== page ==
The last week of November saw the annual conference of the Ecological Society of Australia held in Brisbane, the capital of Queensland, Australia. Our Associate Editor Peter Vesk kindly agreed to share with us some insights about the conference and the interesting new findings presented during the week.
The annual conference of the Ecological Society of Australia brings together ecologists as well as practitioners and policy workers in land management and conservation. This year the conference attracted about 800 delegates, with student researchers a focus and highlight. Posters are always a highlight, with the traditional refreshment incentive for those who ask good questions of the poster presenters.
The theme was Ecology in the Anthropocene, and accordingly several sessions focussed on plant ecology related to changes occurring and expected under climate change: seed ecology, dormancy and germination; plant thermal tolerance, and drought and fire responses. Applied issues of monitoring change and developing indices for coordinated broadscale monitoring also featured. Plenaries of note included Journal of Ecology‘s own senior editor Amy Austin and her fascinating experimental studies into the role of photodegradation of litter decomposition in drylands. The decomposition aspect was continued through talks by Amy Zanne and Will Cornwell, who both focussed on different studies about the complementary roles of fungi and bacteria, as well as the role of species traits.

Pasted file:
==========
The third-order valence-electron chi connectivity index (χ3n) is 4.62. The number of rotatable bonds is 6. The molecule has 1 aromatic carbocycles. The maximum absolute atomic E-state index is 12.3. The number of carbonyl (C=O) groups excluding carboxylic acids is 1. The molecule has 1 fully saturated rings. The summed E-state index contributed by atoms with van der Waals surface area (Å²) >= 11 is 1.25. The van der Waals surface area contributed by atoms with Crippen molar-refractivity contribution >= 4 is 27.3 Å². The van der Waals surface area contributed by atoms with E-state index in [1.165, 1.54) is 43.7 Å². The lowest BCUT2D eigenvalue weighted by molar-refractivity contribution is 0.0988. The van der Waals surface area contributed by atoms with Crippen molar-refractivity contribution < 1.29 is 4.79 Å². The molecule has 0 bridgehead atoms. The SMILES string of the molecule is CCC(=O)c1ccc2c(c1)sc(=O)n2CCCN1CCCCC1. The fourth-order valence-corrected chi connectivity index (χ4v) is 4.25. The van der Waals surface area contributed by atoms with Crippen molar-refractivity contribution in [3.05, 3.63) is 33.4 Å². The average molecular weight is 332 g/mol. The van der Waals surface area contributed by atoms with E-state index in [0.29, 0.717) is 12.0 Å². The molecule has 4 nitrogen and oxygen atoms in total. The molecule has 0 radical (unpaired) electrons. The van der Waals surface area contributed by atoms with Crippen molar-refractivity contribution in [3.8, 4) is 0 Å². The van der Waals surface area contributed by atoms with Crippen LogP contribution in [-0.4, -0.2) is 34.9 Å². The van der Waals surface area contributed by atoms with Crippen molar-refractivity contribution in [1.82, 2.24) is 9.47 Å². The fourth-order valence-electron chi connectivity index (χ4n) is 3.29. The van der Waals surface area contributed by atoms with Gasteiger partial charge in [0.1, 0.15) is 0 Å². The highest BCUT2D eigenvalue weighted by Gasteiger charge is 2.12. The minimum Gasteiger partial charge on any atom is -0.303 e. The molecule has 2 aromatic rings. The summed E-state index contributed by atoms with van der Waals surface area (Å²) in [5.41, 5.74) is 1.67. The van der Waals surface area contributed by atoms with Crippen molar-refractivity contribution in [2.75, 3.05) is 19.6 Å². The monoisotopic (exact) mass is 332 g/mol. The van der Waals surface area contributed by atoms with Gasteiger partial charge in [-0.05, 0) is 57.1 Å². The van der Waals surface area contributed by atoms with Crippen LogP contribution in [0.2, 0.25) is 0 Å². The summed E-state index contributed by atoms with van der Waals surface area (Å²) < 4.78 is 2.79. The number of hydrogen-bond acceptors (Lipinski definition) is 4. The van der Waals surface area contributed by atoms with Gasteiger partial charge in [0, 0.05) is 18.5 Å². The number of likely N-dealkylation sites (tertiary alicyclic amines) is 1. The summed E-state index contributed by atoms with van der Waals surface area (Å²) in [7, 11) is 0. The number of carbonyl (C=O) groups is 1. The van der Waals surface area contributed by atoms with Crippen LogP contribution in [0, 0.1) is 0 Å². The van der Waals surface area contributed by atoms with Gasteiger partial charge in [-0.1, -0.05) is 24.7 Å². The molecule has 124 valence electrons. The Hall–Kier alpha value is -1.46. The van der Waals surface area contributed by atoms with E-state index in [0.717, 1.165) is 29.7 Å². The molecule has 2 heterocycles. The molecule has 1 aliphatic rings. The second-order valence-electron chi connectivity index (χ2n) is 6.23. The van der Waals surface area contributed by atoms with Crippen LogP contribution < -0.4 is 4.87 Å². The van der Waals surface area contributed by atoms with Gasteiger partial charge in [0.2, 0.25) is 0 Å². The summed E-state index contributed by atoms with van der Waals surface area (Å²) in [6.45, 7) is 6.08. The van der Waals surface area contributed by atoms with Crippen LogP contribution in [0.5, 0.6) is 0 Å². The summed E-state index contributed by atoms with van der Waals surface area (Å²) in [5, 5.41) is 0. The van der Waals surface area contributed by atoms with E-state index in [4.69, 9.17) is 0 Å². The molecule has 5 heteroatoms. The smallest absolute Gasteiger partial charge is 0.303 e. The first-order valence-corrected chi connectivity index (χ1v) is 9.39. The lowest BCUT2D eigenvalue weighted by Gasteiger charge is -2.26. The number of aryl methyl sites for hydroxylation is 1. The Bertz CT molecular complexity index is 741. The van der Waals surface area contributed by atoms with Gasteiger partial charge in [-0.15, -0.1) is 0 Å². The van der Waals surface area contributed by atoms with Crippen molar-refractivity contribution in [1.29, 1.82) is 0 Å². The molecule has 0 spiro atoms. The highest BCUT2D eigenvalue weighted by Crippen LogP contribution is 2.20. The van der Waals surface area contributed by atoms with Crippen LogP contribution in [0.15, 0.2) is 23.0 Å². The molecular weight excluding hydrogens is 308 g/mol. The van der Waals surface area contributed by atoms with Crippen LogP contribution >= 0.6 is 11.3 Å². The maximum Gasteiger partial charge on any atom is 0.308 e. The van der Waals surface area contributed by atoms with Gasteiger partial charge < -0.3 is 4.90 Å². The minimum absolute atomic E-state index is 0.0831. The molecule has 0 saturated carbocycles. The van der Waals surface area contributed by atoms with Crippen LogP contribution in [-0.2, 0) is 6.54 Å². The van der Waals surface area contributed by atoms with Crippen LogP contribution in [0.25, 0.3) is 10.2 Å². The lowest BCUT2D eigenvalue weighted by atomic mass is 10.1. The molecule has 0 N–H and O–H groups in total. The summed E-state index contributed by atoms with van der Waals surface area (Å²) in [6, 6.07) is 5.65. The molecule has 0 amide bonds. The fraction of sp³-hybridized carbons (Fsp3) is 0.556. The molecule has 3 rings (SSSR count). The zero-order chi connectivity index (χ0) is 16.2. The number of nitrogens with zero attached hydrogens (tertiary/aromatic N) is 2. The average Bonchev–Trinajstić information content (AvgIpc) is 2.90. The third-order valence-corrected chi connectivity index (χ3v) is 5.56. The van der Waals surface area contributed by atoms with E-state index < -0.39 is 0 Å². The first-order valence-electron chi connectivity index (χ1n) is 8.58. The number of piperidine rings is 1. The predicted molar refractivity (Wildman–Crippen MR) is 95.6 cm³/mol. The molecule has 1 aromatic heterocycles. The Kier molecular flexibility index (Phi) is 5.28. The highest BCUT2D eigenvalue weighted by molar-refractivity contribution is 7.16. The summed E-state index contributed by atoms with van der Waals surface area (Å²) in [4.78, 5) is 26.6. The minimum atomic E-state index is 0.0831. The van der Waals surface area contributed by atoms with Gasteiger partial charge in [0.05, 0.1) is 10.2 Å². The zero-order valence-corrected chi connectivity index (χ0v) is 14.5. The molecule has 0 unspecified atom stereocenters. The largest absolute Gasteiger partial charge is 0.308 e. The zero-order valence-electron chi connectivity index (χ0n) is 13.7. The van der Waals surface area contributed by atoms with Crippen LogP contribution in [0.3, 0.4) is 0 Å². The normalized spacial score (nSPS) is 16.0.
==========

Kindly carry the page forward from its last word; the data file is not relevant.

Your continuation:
Angela Moles presented an overview of her lab’s work on evolutionary changes in plants invading Australia with the perspective that species introductions can be thought of as experiments in speciation. Her work demonstrates considerable changes in morphological attributes in plants in non-native ranges and raises the question of whether they are in some cases, incipient species. Invasion was a focus of many presentations as might fit with an Anthropocene focus.
Sonya Geange won one of the student prizes, presenting early results from the plasticity network on plasticity in traits across the world. Margie Mayfield’s group produced a range of stunning presentations probing coexistence theory and quantifying plant-plant interactions in the spectacular annual herb rich woodlands of Western Australia. The role of buds and clonality was highlighted by Gianluigi Ottovani and John Dwyer who presented on trait-based models of growth in rainforest plots of North Queensland. Malyon Bimler (another prizewinner) and Trace Martyn also both gave great talks.
A quantitative showcase included a suite of plant-related work including Belinda Medlyn’s work on ecological forecasting, with a focus on drought mortality. Daniel Falster presented an update on his theoretical work on trait influences on growth across plant life cycles, showing how SLA diminishes in importance as woody plants grow and wood density becomes more important owing to the declining influence of the costs of leaf replacement against maintenance of structure increase.
Sean Walsh spoke about revisiting a classical study of self-thinning in the world’s tallest flowering plant and Rafael Schouten espoused the value of software ecosystems for cultivating modelling communities and how the mechanistic modelling network might learn from how the R statistical language developed and spread.
This is a highly biased glimpse of the breadth of work on display so I would recommend ecologists to come to an #ESAus18 conference. We’re a welcoming lot. And the next meeting is in Tasmania, that little island to the south of the mainland, with amazing scenery, terrific bushwalking, wild beaches, great food and wine, and fabulous flora, including legacies of Gondwanan heritage like the Huon Pine (Lagarostrobos franklinii) and Antarctic Beech (Nothofagus moorei). And the tallest flowering plant in the world, the Mountain Ash (Eucalyptus regnans).
Peter Vesk, University of Melbourne, Australia, Journal of Ecology Associate Editor